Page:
[dateline] Boston Octr. 10th: 1777
[salute] My dear Sir
You will recollect that A long time has elapsed since I had a Line from you. Our hopes and fears with regard to the Operations of War in your quarter have alternately risen and fallen perticularly with regard to the fate of Philadelphia. Till Yesterday the Post Informs us that Howe is in peaceable and quiet possession of it, without A Battle. Has Genl. Washington after all not Men enough to meet him or does the high Opinion of regulars yet remain among his Troops so that he dare not Oppose them to him. This Acquisition will have no Effect that I know of here, but it will be Improved, and operate much against our Interest in Europe. I hope it will not Affect your New Funds.1
Nothing decisive has yet taken place in the North. They all seem to Agree, that Burgoyne must retire, fight or starve. I should be Content with either of the two last, but shall be mortified if the first takes place, and he gets off with his Army. No want of Men in fine Spirits, or of Arms, provisions, or any thing else. I suppose you know as much about them As I can tell you. No descent is yet made on Rhode Island. The plan was to have gone on as soon as the Men got together. They have all but the Connecticut troops who were to have been there as soon as the rest. Been on the spot 10 days, in which Time the Enemy have been fortifying. I hope however this want of vigour will be supplied by sound Judgment in the Execution, and that I shall be Able to give you some Agreable Accounts from that quarter. We shall have near 10,000 men there. We have no other Intelligence but the Success of the Randolph2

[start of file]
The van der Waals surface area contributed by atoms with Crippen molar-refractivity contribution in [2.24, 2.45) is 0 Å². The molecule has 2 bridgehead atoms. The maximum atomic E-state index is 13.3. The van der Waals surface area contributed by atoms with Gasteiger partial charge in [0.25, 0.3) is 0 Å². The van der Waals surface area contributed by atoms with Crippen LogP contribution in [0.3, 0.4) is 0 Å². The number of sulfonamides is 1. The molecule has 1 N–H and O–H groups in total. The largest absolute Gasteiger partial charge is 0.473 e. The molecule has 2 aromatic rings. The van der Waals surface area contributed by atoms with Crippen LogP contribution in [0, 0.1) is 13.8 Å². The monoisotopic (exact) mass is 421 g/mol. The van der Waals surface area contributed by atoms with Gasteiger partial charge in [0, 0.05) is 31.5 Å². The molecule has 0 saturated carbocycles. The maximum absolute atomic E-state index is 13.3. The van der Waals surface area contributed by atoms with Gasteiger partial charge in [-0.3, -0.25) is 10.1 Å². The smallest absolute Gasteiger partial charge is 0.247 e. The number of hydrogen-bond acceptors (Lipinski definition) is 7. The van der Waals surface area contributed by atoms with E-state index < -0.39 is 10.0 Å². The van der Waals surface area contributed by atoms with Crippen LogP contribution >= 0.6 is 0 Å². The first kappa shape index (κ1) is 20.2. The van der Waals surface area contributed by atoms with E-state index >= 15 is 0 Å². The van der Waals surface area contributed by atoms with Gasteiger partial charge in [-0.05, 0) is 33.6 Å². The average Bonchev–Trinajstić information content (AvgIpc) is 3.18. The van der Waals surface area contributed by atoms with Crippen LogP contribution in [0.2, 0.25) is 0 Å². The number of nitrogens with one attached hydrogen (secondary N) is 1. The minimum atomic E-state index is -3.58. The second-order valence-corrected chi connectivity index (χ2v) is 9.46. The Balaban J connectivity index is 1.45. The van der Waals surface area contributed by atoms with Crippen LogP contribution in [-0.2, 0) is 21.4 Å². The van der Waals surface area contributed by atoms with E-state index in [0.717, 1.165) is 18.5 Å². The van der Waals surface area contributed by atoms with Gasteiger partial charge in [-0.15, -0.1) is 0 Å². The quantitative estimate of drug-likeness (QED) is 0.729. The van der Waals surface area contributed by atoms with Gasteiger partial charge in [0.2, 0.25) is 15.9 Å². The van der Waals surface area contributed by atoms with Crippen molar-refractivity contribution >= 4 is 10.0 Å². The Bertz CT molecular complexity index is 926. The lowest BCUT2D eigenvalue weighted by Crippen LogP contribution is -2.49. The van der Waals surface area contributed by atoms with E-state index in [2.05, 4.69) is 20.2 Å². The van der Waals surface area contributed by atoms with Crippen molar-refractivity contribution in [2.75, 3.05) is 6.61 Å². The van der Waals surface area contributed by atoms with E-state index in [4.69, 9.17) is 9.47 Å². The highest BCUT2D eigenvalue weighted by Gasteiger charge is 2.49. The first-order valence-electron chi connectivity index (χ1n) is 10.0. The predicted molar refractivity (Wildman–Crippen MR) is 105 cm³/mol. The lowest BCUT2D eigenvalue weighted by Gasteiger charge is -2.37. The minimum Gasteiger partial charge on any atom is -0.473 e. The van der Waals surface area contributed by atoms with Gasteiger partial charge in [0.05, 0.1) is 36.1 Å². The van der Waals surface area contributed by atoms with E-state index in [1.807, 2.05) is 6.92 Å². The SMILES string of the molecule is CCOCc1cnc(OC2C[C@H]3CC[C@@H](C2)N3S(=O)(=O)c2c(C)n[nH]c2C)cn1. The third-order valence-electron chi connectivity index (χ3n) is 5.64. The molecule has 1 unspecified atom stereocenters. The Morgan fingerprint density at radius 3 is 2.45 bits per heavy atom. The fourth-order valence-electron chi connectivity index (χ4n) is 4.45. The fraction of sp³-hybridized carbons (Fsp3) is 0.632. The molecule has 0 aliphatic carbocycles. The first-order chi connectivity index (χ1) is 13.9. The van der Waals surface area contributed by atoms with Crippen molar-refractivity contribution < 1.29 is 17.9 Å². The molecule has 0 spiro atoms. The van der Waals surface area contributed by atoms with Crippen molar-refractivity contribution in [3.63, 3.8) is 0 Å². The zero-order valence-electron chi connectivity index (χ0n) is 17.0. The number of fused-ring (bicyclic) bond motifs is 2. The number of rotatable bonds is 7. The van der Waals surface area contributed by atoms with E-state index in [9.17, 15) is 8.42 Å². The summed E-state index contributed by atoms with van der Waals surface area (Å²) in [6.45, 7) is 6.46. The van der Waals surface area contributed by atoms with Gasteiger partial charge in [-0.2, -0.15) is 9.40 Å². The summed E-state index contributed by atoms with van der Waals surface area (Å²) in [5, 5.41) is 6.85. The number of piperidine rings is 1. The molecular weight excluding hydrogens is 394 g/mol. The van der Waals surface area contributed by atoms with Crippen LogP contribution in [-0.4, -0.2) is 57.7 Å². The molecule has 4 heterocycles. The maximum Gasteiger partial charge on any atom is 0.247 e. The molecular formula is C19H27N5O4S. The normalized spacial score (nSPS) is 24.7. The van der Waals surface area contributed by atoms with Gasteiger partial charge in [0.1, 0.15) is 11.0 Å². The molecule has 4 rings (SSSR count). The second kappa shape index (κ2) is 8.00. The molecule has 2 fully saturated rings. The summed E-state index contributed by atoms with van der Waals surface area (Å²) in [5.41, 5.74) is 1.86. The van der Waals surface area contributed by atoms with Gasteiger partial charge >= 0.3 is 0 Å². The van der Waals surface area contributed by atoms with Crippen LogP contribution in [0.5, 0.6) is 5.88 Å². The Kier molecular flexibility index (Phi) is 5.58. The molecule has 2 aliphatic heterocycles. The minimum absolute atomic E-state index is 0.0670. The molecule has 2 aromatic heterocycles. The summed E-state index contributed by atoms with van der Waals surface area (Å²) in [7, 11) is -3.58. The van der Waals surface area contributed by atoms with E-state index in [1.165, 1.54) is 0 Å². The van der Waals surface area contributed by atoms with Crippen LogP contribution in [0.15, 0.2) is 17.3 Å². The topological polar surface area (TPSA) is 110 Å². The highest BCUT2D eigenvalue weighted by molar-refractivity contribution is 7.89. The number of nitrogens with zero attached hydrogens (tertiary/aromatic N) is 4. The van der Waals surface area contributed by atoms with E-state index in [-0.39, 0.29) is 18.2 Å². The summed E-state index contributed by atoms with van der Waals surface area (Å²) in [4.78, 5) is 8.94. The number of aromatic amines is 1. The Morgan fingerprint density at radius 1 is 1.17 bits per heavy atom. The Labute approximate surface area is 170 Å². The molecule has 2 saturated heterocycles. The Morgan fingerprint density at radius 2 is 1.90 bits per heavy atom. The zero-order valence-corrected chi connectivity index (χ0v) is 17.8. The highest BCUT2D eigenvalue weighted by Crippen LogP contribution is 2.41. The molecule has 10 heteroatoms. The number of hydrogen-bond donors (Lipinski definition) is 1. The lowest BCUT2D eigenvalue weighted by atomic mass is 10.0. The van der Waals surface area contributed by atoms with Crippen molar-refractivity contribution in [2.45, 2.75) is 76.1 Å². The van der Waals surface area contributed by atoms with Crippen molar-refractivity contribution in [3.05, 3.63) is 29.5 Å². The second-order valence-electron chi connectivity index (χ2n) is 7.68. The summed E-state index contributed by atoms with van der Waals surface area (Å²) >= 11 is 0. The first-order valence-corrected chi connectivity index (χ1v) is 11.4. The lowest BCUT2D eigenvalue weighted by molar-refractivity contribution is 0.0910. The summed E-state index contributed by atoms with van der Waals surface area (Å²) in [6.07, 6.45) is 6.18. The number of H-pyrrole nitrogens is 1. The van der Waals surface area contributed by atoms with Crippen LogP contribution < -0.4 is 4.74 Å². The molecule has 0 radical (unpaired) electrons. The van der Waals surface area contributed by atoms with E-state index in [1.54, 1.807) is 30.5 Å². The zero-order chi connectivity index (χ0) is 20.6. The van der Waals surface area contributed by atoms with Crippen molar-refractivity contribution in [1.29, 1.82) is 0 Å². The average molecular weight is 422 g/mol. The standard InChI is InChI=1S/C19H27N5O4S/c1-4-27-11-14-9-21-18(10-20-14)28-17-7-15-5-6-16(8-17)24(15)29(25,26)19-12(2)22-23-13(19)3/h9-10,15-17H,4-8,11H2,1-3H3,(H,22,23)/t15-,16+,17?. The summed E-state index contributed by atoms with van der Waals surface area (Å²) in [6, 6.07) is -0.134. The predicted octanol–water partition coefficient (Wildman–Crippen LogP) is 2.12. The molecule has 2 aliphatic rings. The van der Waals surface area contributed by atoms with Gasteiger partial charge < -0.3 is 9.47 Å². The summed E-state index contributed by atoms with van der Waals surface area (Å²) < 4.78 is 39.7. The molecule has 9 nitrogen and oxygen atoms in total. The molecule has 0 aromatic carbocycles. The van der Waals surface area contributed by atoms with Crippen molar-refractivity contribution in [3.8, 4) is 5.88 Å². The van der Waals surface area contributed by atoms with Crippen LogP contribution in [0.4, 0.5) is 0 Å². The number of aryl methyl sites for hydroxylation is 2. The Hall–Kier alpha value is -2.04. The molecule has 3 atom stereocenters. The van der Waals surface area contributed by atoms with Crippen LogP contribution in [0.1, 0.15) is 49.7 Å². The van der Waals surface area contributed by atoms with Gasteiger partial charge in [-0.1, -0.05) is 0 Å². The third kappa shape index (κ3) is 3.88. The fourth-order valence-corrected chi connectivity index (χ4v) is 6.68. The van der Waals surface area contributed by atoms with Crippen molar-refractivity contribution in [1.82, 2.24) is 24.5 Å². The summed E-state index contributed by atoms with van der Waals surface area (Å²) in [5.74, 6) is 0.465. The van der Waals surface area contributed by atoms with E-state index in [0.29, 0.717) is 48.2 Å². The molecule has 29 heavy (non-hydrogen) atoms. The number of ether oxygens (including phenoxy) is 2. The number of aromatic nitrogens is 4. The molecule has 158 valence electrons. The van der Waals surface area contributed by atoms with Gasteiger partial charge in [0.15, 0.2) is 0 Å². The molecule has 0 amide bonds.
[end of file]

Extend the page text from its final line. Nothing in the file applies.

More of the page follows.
of which I have wrote the Marine Board. Many prizes and valuable Ones are frequently arriveing. If Howe is in Philadelphia I presume you are not. Where is your place of refuge. I bid you Adeu and am sincerely Yours &c.